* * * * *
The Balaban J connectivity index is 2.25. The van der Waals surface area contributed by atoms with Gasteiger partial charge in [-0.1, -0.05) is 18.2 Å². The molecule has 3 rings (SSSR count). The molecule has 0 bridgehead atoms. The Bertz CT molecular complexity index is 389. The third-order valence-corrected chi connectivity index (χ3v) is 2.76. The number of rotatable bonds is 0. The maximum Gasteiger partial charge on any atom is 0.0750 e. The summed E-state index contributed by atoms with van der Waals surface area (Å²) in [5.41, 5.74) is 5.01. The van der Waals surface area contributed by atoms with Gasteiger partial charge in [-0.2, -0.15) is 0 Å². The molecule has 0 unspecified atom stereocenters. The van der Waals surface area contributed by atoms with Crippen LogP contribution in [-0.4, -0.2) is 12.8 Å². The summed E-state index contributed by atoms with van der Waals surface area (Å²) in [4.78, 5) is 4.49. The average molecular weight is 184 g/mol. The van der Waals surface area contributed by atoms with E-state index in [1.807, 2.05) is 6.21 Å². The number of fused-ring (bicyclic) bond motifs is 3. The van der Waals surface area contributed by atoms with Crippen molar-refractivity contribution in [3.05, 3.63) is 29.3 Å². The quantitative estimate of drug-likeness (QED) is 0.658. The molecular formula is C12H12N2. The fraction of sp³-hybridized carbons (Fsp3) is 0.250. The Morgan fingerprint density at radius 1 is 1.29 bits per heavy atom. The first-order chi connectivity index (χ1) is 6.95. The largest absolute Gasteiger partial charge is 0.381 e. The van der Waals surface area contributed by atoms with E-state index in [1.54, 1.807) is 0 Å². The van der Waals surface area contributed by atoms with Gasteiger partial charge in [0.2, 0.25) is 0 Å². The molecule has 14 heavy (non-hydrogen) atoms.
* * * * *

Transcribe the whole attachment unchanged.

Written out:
The Balaban J connectivity index is 2.25. The van der Waals surface area contributed by atoms with Gasteiger partial charge in [-0.1, -0.05) is 18.2 Å². The molecule has 3 rings (SSSR count). The molecule has 0 bridgehead atoms. The Bertz CT molecular complexity index is 389. The third-order valence-corrected chi connectivity index (χ3v) is 2.76. The number of rotatable bonds is 0. The maximum Gasteiger partial charge on any atom is 0.0750 e. The summed E-state index contributed by atoms with van der Waals surface area (Å²) in [5.41, 5.74) is 5.01. The van der Waals surface area contributed by atoms with Gasteiger partial charge in [-0.2, -0.15) is 0 Å². The molecule has 0 unspecified atom stereocenters. The van der Waals surface area contributed by atoms with Crippen LogP contribution in [-0.4, -0.2) is 12.8 Å². The summed E-state index contributed by atoms with van der Waals surface area (Å²) in [4.78, 5) is 4.49. The average molecular weight is 184 g/mol. The van der Waals surface area contributed by atoms with E-state index in [1.807, 2.05) is 6.21 Å². The number of fused-ring (bicyclic) bond motifs is 3. The van der Waals surface area contributed by atoms with Crippen molar-refractivity contribution in [3.05, 3.63) is 29.3 Å². The quantitative estimate of drug-likeness (QED) is 0.658. The molecular formula is C12H12N2. The fraction of sp³-hybridized carbons (Fsp3) is 0.250. The Morgan fingerprint density at radius 1 is 1.29 bits per heavy atom. The first-order chi connectivity index (χ1) is 6.95. The largest absolute Gasteiger partial charge is 0.381 e. The van der Waals surface area contributed by atoms with E-state index in [1.54, 1.807) is 0 Å². The van der Waals surface area contributed by atoms with Gasteiger partial charge in [0.2, 0.25) is 0 Å². The molecule has 14 heavy (non-hydrogen) atoms.